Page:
The shared and unique values of optical, fluorescence, thermal and microwave satellite data for estimating large-scale crop yields
Remote Sensing of Environment
Large-scale crop monitoring and yield estimation are important for both scientific research and practical applications. Satellite remote sensing provides an effective means for regional and global cropland monitoring, particularly in data-sparse regions that lack reliable ground observations and reporting. The conventional approach of using visible and near-infrared based vegetation index (VI) observations has prevailed for decades since the onset of the global satellite era. However, other satellite data encompass diverse spectral ranges that may contain complementary information on crop growth and yield, but have been largely understudied and underused. Here we conducted one of the first attempts at synergizing multiple satellite data spanning a diverse spectral range, including visible, near-infrared, thermal and microwave, into one framework to estimate crop yield for the U.S. Corn Belt, one of the world's most important food baskets. Specifically, we included MODIS Enhanced VI (EVI), estimated Gross Primary Production based on GOME-2 solar-induced fluorescence (SIF-GPP), thermal-based ALEXI Evapotranspiration (ET), QuikSCAT Ku-band radar backscatter, and AMSR-E X-band passive microwave Vegetation Optical Depth (VOD) in this study, benchmarked on USDA county-level crop yield statistics. We used Partial Least Square Regression (PLSR), an effective statistical model for dimension reduction, to distinguish commonly shared and unique individual information from the various satellite data and other ancillary climate information for crop yield estimation. In the PLSR model that includes all of the satellite data and climate variables from 2007 to 2009, we assessed the first two major PLSR components and found that the first component (an integrated proxy of crop aboveground biomass) explained 82% variability of modelled crop yield, and the second component (dominated by environmental stresses) explained 15% variability of modelled crop yield. We found that most of the satellite derived metrics (e.g. SIF-GPP, radar backscatter, EVI, VOD, ALEXI-ET) share common information related to aboveground crop biomass (i.e. the first component). For this shared information, the SIF-GPP and backscatter data contain almost the same amount of information as EVI at the county scale. When removing the above shared component from all of the satellite data, we found that EVI and SIF-GPP do not provide much extra information; instead, Ku-band backscatter, thermal-based ALEXI-ET, and X-band VOD provide unique information on environmental stresses that improves overall crop yield predictive skill. In particular, Ku-band backscatter and associated differences between morning and afternoon overpasses contribute unique information on crop growth and environmental stress. Overall, using satellite data from various spectral bands significantly improves regional crop yield predictions. The additional use of ancillary climate data (e.g. precipitation and temperature) further improves model skill, in part because the crop reproductive stage related to harvest index is highly sensitive to environmental stresses but they are not fully captured by the satellite data used in our study. We conclude that using satellite data across various spectral ranges can improve monitoring of large-scale crop growth and yield beyond what can be achieved from individual sensors. These results also inform the synergistic use and development of current and next generation satellite missions, including NASA ECOSTRESS, SMAP, and OCO-2, for agricultural applications.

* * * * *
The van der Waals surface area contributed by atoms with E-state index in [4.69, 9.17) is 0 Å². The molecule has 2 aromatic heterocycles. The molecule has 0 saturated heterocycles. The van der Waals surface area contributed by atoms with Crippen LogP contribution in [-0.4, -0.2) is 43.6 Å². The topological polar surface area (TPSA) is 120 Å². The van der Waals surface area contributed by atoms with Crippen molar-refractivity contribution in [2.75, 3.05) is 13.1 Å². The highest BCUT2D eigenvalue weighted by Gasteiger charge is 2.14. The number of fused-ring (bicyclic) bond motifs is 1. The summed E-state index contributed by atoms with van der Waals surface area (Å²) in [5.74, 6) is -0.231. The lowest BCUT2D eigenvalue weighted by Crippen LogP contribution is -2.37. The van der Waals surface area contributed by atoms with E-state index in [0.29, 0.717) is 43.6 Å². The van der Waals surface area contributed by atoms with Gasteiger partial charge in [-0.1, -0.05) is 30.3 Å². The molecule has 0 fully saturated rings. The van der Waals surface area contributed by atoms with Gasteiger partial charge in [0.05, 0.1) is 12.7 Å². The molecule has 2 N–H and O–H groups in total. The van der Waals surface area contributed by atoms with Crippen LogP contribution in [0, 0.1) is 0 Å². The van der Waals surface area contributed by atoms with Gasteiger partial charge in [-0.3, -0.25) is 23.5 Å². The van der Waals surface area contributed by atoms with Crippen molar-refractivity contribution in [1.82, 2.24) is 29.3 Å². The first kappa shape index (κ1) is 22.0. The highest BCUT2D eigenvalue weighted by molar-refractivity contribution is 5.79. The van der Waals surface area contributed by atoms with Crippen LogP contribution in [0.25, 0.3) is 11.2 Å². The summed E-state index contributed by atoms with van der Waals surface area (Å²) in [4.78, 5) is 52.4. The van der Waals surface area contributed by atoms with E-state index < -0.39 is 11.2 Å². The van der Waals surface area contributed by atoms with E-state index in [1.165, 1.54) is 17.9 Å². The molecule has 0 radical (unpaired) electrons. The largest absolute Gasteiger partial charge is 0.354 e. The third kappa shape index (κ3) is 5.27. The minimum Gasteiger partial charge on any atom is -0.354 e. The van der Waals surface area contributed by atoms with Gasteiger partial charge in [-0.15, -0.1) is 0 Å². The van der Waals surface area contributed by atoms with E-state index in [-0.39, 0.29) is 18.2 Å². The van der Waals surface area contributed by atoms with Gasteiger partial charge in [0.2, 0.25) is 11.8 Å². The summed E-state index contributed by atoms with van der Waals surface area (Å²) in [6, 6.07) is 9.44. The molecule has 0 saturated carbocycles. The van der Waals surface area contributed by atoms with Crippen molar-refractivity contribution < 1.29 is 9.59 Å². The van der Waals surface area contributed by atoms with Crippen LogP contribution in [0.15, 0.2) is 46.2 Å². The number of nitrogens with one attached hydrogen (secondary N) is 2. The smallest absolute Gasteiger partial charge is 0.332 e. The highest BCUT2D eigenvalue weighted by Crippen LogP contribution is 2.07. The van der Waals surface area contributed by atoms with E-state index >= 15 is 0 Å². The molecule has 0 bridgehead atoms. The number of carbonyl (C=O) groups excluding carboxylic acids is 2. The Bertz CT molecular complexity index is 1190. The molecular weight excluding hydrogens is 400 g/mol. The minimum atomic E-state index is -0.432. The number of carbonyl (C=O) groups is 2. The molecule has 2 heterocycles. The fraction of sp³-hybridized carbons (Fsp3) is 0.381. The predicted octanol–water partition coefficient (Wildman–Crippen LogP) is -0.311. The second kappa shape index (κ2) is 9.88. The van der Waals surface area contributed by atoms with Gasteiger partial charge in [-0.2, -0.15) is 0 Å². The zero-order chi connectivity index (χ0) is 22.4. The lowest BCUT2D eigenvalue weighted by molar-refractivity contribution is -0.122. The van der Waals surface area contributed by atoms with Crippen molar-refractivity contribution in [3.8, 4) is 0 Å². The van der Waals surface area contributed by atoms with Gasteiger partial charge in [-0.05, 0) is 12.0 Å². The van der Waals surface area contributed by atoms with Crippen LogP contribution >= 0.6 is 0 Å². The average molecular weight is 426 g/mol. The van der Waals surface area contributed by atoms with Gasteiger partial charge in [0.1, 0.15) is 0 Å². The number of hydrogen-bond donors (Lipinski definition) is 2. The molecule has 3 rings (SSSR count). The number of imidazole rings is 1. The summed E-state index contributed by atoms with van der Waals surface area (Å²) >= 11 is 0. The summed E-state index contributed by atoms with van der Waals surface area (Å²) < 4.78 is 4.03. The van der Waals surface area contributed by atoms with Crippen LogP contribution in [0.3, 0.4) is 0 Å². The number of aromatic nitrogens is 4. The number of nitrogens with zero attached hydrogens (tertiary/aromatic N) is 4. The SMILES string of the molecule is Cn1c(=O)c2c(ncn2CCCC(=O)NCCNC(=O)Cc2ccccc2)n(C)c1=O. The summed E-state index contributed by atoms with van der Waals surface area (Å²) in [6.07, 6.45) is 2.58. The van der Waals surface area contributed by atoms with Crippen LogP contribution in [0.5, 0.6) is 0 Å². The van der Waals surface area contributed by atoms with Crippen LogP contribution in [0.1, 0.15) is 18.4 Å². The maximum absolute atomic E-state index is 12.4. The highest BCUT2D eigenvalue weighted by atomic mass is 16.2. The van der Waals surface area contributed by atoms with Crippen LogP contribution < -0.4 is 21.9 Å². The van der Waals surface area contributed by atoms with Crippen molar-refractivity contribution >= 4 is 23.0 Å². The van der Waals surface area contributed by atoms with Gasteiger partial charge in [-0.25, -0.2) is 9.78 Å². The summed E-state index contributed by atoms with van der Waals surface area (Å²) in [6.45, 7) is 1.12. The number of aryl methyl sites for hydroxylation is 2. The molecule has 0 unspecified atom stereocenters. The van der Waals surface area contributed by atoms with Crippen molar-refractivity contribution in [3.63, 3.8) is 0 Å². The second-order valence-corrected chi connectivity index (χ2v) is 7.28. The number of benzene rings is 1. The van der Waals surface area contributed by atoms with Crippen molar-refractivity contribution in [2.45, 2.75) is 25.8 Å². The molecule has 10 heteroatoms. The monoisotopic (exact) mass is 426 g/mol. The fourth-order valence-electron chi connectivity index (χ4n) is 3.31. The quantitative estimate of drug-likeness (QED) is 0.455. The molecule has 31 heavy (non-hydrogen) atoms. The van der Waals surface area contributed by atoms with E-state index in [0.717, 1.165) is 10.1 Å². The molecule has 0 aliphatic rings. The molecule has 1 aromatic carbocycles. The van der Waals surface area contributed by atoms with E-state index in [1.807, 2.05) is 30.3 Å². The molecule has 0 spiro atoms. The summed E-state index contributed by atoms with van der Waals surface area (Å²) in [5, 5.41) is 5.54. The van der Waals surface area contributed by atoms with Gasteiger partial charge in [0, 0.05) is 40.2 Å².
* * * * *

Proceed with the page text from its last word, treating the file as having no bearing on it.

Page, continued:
Optical; Fluorescence; Thermal; Microwave; Radar; Crop yield; Partial least square regression6
© 2017 Elsevier Inc.
Guan, K., J. Wu, J.S. Kimball, M.C. Anderson, S. Frolking, B. Li, C.R. Hain, and D. Lobell, 2017. The shared and unique values of optical, fluorescence, thermal and microwave satellite data for estimating large-scale crop yields. Remote Sensing of Environment, 199, 333-349, https://doi.org/10.1016/j.rse.2017.06.043
K.G. and D.B.L. have been funded by the U.S. National Science Foundation (NSF-SES-1048946) and a Terman Fellowship from Stanford University. K.G. is also supported by the University of Illinois at Urbana Champaign and the NASA New Investigator Award (NNX16AI56G). S.F. was supported by NSF grant NSF-EF1065074. J.K. was supported by NASA (NNX14AI50G).